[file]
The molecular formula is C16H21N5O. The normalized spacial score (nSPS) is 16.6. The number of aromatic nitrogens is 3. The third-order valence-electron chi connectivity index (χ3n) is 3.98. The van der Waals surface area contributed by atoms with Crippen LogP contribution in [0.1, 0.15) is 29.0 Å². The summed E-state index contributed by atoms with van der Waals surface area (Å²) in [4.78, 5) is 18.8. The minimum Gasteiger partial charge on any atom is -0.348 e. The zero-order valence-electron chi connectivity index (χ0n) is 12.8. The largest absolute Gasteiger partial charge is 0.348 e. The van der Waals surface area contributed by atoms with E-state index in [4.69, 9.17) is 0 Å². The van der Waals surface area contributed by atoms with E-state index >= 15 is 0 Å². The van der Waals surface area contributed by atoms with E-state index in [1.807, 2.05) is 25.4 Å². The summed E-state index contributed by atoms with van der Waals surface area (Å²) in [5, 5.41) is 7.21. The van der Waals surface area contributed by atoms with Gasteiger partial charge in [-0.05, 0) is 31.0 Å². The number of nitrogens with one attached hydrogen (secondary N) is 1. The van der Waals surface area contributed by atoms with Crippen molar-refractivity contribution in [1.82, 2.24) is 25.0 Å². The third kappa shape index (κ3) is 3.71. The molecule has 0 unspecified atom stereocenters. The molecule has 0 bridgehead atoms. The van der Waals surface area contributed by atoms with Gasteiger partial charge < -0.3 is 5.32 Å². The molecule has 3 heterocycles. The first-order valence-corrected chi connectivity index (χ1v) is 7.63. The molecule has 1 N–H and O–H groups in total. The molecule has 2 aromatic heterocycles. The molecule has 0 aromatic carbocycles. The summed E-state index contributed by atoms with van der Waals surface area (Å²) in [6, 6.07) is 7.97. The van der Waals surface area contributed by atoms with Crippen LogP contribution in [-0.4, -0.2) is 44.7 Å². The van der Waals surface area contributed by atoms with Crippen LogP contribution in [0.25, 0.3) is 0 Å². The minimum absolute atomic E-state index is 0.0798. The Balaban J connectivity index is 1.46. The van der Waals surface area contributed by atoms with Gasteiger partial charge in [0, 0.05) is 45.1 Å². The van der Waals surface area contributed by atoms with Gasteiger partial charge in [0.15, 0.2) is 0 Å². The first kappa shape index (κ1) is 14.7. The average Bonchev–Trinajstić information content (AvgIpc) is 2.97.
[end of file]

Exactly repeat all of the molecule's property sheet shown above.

The molecular formula is C16H21N5O. The normalized spacial score (nSPS) is 16.6. The number of aromatic nitrogens is 3. The third-order valence-electron chi connectivity index (χ3n) is 3.98. The van der Waals surface area contributed by atoms with Crippen LogP contribution in [0.1, 0.15) is 29.0 Å². The summed E-state index contributed by atoms with van der Waals surface area (Å²) in [4.78, 5) is 18.8. The minimum Gasteiger partial charge on any atom is -0.348 e. The zero-order valence-electron chi connectivity index (χ0n) is 12.8. The largest absolute Gasteiger partial charge is 0.348 e. The van der Waals surface area contributed by atoms with E-state index in [4.69, 9.17) is 0 Å². The van der Waals surface area contributed by atoms with E-state index >= 15 is 0 Å². The van der Waals surface area contributed by atoms with E-state index in [1.807, 2.05) is 25.4 Å². The summed E-state index contributed by atoms with van der Waals surface area (Å²) in [5, 5.41) is 7.21. The van der Waals surface area contributed by atoms with Gasteiger partial charge in [-0.05, 0) is 31.0 Å². The number of nitrogens with one attached hydrogen (secondary N) is 1. The van der Waals surface area contributed by atoms with Crippen molar-refractivity contribution in [1.82, 2.24) is 25.0 Å². The third kappa shape index (κ3) is 3.71. The molecule has 0 unspecified atom stereocenters. The molecule has 0 bridgehead atoms. The van der Waals surface area contributed by atoms with Gasteiger partial charge < -0.3 is 5.32 Å². The molecule has 3 heterocycles. The first-order valence-corrected chi connectivity index (χ1v) is 7.63. The molecule has 1 N–H and O–H groups in total. The molecule has 2 aromatic heterocycles. The molecule has 0 aromatic carbocycles. The summed E-state index contributed by atoms with van der Waals surface area (Å²) in [6, 6.07) is 7.97. The van der Waals surface area contributed by atoms with Crippen LogP contribution in [-0.4, -0.2) is 44.7 Å². The van der Waals surface area contributed by atoms with Crippen LogP contribution in [0.25, 0.3) is 0 Å². The minimum absolute atomic E-state index is 0.0798. The Balaban J connectivity index is 1.46. The van der Waals surface area contributed by atoms with Gasteiger partial charge in [0, 0.05) is 45.1 Å². The van der Waals surface area contributed by atoms with Gasteiger partial charge in [0.15, 0.2) is 0 Å². The first kappa shape index (κ1) is 14.7. The average Bonchev–Trinajstić information content (AvgIpc) is 2.97.